And for those who are bothered by my predictable opposition to such a school calling itself Orthodox, let me raise a final, far more practical point.  The recent economic downturn and lack of suitable recovery has left Jewish dayschools, both Torah observant and not, in radical financial trouble across North America.  Where are the funding priorities?  Is there that much spare money floating around the Jewish community to fund a new rabbinical school that can't even tell us where its graduates will find jobs?  Shouldn't the remaining money go to supporting primary Jewish education instead?


Jennifer in MamaLand said...

Ah, Rabbi Roy. Remember him well from Calgary.

Anyway, jobs is not the point. Doesn't it say in pirkei avos, "Do not make the Torah into a ... spade with which to dig."

Just devil's advocate here, but perhaps they see the need as so deep, so great, that the employment end of things is just not relevant?

Just read the CJN article. With the support of Tony Blair, what can go wrong?

SJ said...

Keep pushing everyone away and noone will be left.

Rye said...

I get a feeling this Yeshiva is being launched under the premise "you gotta start somewhere" and "the best time to invest in Real Estate is today". This might just be an exercise in resume building. Like you said, we are in an economic downturn. This is, the best time to launch a business. People glom on to news of growth and renewal. I think this Yeshiva will focus more on marketing itself than obtaining authentic credibility.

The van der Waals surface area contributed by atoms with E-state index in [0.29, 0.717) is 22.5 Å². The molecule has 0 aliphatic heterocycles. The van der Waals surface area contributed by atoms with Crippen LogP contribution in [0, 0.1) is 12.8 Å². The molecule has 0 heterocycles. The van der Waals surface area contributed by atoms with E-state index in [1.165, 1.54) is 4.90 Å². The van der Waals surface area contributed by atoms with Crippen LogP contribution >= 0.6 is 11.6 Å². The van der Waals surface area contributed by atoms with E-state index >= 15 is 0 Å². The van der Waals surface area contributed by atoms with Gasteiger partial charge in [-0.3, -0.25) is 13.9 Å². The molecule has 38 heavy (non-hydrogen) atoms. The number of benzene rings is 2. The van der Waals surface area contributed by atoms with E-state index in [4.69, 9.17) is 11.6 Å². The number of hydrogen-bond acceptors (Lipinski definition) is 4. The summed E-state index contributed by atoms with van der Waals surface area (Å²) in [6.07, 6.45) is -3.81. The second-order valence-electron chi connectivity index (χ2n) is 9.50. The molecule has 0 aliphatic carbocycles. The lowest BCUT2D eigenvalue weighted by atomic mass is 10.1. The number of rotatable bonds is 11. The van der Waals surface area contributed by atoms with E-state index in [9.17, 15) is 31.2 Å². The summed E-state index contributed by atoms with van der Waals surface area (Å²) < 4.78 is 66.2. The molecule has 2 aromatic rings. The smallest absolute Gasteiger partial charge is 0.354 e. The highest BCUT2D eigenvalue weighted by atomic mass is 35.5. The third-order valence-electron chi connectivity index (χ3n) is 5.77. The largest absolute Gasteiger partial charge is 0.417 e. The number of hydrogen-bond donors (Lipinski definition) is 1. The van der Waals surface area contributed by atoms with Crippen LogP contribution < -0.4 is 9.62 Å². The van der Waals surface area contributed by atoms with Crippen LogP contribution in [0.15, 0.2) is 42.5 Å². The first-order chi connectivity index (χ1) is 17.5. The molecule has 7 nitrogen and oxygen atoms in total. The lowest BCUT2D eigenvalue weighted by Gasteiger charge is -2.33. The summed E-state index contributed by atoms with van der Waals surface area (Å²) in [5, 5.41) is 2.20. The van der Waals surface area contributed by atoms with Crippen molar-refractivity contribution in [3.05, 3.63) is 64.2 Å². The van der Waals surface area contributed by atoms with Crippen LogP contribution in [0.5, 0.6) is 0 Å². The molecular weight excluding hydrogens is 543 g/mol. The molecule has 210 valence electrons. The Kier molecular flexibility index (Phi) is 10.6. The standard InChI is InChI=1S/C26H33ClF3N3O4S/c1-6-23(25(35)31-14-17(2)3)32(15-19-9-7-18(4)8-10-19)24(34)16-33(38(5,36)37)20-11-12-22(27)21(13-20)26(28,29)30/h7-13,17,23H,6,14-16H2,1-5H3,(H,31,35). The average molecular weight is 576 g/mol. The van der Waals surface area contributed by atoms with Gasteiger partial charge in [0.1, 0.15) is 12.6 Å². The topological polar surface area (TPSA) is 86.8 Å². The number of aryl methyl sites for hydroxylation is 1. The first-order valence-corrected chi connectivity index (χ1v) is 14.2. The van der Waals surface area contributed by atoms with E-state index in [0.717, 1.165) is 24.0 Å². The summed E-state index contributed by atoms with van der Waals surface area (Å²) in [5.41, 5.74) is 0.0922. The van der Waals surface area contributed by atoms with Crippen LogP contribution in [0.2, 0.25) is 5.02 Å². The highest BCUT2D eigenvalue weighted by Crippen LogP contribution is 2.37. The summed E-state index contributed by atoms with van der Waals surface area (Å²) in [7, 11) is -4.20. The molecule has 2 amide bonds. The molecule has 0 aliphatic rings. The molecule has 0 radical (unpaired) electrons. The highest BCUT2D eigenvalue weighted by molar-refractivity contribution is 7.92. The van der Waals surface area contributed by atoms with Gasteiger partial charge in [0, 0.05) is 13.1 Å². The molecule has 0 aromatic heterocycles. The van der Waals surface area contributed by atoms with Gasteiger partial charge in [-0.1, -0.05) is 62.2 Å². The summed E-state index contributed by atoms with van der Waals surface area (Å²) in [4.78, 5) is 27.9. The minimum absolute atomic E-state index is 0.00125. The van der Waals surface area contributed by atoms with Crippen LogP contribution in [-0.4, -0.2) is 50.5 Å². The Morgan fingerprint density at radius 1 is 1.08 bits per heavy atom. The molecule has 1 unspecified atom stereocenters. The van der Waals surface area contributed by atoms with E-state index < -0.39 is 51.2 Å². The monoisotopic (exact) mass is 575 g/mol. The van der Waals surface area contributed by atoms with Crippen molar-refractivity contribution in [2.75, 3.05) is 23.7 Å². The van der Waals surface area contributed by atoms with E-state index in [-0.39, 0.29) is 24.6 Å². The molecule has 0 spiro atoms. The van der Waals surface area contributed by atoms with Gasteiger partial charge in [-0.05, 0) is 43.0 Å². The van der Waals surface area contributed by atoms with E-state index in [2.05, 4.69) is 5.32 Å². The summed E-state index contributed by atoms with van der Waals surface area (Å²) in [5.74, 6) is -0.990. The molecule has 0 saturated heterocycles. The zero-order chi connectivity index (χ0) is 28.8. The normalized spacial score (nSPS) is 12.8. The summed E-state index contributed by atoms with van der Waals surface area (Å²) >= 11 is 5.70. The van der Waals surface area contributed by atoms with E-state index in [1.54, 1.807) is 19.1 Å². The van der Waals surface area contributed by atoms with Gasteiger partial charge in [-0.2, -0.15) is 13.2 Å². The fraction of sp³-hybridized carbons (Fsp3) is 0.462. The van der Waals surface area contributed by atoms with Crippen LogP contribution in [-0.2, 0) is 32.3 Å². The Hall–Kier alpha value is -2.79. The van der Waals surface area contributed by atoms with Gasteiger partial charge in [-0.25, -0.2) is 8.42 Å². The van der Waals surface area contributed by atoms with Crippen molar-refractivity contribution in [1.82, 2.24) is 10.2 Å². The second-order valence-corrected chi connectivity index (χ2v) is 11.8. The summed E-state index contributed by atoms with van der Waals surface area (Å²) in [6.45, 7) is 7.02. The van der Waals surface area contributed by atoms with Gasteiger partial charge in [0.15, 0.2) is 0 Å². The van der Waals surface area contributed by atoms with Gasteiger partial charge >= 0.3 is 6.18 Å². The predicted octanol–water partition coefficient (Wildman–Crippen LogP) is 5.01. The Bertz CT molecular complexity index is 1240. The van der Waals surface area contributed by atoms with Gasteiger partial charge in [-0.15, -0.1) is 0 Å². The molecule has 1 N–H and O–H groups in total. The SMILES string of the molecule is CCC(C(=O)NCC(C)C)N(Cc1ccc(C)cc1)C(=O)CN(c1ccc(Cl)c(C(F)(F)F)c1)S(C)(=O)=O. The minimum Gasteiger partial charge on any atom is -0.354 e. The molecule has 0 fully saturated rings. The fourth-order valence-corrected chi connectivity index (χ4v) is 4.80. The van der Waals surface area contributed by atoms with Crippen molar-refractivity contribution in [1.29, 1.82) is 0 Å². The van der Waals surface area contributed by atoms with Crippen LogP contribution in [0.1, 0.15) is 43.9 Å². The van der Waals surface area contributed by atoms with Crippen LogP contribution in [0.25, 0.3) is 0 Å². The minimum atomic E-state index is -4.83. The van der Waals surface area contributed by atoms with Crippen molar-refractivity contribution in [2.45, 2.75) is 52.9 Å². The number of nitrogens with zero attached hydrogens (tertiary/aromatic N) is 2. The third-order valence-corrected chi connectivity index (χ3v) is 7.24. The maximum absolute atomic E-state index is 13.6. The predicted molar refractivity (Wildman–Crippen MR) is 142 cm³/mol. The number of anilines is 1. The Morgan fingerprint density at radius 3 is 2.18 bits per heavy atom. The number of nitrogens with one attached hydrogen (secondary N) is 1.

SJ said...
This comment has been removed by the author.
SJ said...

read my blog XD (

Nishma said...

The problem arising from the fact that anyone can use the term "Orthodox" emerges, in fact, from a legitimate issue, namely the very definition of "Orthodox" itself. Given the reality of eilu v'eilu it is indeed difficult to clearly define what is outside the pale and what is not. On the very issue of the parameters themselves you have the challenge of eilu v'eilu.

The eventual yardstick may have to be how one relates to those who are clearly beyond the pale. The answer to the question "with whom do you associate" may have to be the final yardstick. What YCT has done, and the reason it is still on the fringe, beyond calling itself Orthodox is that it has maintained some type of distance from those who are not Orthodox. Much of he critique of YCT has been, though, that many of their graduates do identify with those outside the pale of Orthodoxy. You can't define yourself as Orthodox because you call yourself Orthodox but you can clearly challenge any self-definition of Orthodox by identifying with those who are not.

This is the real challenge for this new "yeshiva". Many of the founders are associated with the Conservative movement (although they may now find themselves somewhat uncomfortable with this identification). The appointment of Rabbi Sperber as Chancellor is attempt to still allow the yeshiva to be defined somewhere within liberal Orthodoxy just as YCT -- and then from there to go to attempt to influence all of Orthodoxy. The problem is not only that YCT itself has failed in this attempt but that YCT has failed in spite of ensuring that it not be identified with the other branches of Judaism. This yeshiva already has factors that identify it with these branches -- how can it expect to do better that even YCT? What may happen is exactly the opposite. Associating with this yeshiva may be the issue that leads to Rabbi Sperber being defined as non-Orthodox by even those who now see him as within the pale.

Rabbi Ben Hecht

SJ said...

I'm baaaaaaaaaaaaaaaaaaaaaack. XD

RAM said...

"Orthodox" must be more popular than we realize, if the un-Orthodox charlatans keep using the term as a recruitment tool.

Garnel Ironheart said...

RAM, that's an important observation. Perhaps "Orthodox" has come to seen as synonymous with "genuine".